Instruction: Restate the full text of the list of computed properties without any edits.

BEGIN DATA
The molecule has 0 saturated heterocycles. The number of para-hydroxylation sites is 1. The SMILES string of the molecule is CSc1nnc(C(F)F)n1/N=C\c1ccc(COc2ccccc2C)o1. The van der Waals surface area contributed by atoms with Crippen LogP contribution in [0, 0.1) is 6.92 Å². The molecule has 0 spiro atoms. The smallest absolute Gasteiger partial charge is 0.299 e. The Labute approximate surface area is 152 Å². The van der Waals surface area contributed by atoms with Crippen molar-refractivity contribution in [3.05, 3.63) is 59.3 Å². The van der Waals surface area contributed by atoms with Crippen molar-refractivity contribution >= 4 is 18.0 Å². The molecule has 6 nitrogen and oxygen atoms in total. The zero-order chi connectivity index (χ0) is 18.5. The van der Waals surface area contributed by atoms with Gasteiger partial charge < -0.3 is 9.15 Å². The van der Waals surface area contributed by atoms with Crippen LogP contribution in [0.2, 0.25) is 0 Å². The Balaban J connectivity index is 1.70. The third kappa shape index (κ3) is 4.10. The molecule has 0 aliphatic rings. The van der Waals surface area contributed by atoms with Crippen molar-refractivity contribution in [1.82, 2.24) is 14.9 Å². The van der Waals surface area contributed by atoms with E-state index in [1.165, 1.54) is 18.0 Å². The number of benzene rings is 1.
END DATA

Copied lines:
The molecule has 0 saturated heterocycles. The number of para-hydroxylation sites is 1. The SMILES string of the molecule is CSc1nnc(C(F)F)n1/N=C\c1ccc(COc2ccccc2C)o1. The van der Waals surface area contributed by atoms with Crippen LogP contribution in [0, 0.1) is 6.92 Å². The molecule has 0 spiro atoms. The smallest absolute Gasteiger partial charge is 0.299 e. The Labute approximate surface area is 152 Å². The van der Waals surface area contributed by atoms with Crippen molar-refractivity contribution in [3.05, 3.63) is 59.3 Å². The van der Waals surface area contributed by atoms with Crippen molar-refractivity contribution >= 4 is 18.0 Å². The molecule has 6 nitrogen and oxygen atoms in total. The zero-order chi connectivity index (χ0) is 18.5. The van der Waals surface area contributed by atoms with Gasteiger partial charge < -0.3 is 9.15 Å². The van der Waals surface area contributed by atoms with Crippen LogP contribution in [0.2, 0.25) is 0 Å². The Balaban J connectivity index is 1.70. The third kappa shape index (κ3) is 4.10. The molecule has 0 aliphatic rings. The van der Waals surface area contributed by atoms with Crippen molar-refractivity contribution in [1.82, 2.24) is 14.9 Å². The van der Waals surface area contributed by atoms with E-state index in [1.165, 1.54) is 18.0 Å². The number of benzene rings is 1.